Variations in medical attitudes to postoperative recovery periodBMJ 1995; 311 doi: https://doi.org/10.1136/bmj.311.7000.296 (Published 29 July 1995) Cite this as: BMJ 1995;311:296
- A W Majeed, lecturera,
- S Brown, senior house officera,
- N Williams, medical studenta,
- D R Hannay, professorb,
- A G Johnson, professora
- aDepartment of Surgery, Royal Hallamshire Hospital, University of Sheffield, Sheffield S10 2JF,
- bDepartment of General Practice, University of Sheffield, Sheffield S10 2JF
- Correspondence to: Mr Majeed.
- Accepted 13 April 1995
Advice currently given to patients by both surgeons and general practitioners on return to work after commonly performed surgical operations may be empirical and seems to depend more on popular belief than hard evidence.1 Although day case and short stay surgery have allowed considerable savings for hospitals, early discharge from hospital may not necessarily be translated into a reduced overall convalescence time. The responsibility for this may partly lie with doctors on whose advice and certification the patient remains off work.2
We conducted a survey to establish current opinions among surgeons and general practitioners about the time a patient should remain off work after uncomplicated common elective procedures, with the aim of establishing an index against which future improvements may be studied.
Subjects, methods, and results
We selected 100 consultant general surgeons in the Trent health region and 90 general practitioners affiliated to the department of general practice, Sheffield University, who taught medical students. They were all sent identical questionnaires asking how long they would recommend patients to stay off work after five common elective uncomplicated surgical operations according to the patient's age (25 or 55 years) and strenuousness of their work (sedentary, light manual, or heavy manual). Respondents were asked to assume that there were no physical, psychological, or social factors influencing recovery apart from those mentioned above.
Replies were received from 59 (66%) general practitioners and 61 (61%) surgeons. The table shows how long the two groups of doctors recommended patients should stay off work. The most striking finding was the enormous variation in opinion between different doctors. For example, a 55 year old heavy manual worker having a haemorrhoidectomy could be given one or 16 weeks off work depending on which doctor he or she consulted.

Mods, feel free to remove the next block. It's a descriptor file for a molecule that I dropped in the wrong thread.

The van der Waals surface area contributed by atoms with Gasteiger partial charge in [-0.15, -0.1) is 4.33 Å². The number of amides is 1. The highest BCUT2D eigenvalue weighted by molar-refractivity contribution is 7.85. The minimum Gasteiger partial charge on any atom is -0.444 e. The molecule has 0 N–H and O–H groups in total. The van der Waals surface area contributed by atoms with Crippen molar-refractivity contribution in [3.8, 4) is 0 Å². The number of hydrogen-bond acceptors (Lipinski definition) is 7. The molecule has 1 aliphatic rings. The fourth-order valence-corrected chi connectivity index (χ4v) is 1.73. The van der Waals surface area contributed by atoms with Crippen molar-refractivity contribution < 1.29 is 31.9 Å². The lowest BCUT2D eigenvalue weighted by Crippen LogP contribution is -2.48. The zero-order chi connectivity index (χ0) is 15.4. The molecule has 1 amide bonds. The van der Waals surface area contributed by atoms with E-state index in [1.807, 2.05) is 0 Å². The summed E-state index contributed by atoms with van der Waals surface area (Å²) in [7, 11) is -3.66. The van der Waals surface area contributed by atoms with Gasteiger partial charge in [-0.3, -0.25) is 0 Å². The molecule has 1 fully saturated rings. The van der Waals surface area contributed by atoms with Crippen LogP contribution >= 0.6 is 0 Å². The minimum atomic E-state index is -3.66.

This study shows the wide differences in opinion about time off work held by different doctors for identical sets of patients even when psychosocial factors have been excluded. The determinants of these opinions may be multifactorial, relating to patients, surgeons, and general practitioners.
For patients the immediate consequence of any common surgical operation is most likely to be acute pain, which gradually resolves over time. The metabolic consequences of anaesthesia and surgery may result in a feeling of fatigue, which is more common after major surgery.3 An important determinant of early return to work seems to be how patients are paid. Patients who are self employed return to work much sooner than those in salaried jobs.4 The amount of physical effort required in the job also determines the time taken to return to work. Patient's expectation of convalescence time before an operation strongly influences the time taken to return to full activity and in many cases depends on the advice of their doctors.
Restriction of activity on the advice of surgeons may be based on their concern for tissue healing and strength. Numerous studies have shown no increase in the recurrence of inguinal hernias after early return to work.5 These studies negate much of the folklore on tissue healing that may have arisen when absorbable sutures such as catgut were used.
Factors that determine general practitioner's attitudes to time off work are harder to analyse and are reflected in the wide variation in their opinions. Their attitude is of paramount importance because they have to issue the certification necessary to ensure financial compensation for the patient. A good understanding and trust between the patient and his or her general practitioner is therefore vital.
Hospitals in the United Kingdom have recently received large investments to establish minimal access surgical techniques and day case surgery, with a claimed reduction in the period of postoperative recovery. Unless attitudes to recovery from surgical operations change fundamentally the proposed benefits from these new techniques may never be seen.
This paper was read at the Association of Surgeons of Great Britain and Ireland annual meeting in Harrogate in April 1994.
Conflict of interest None.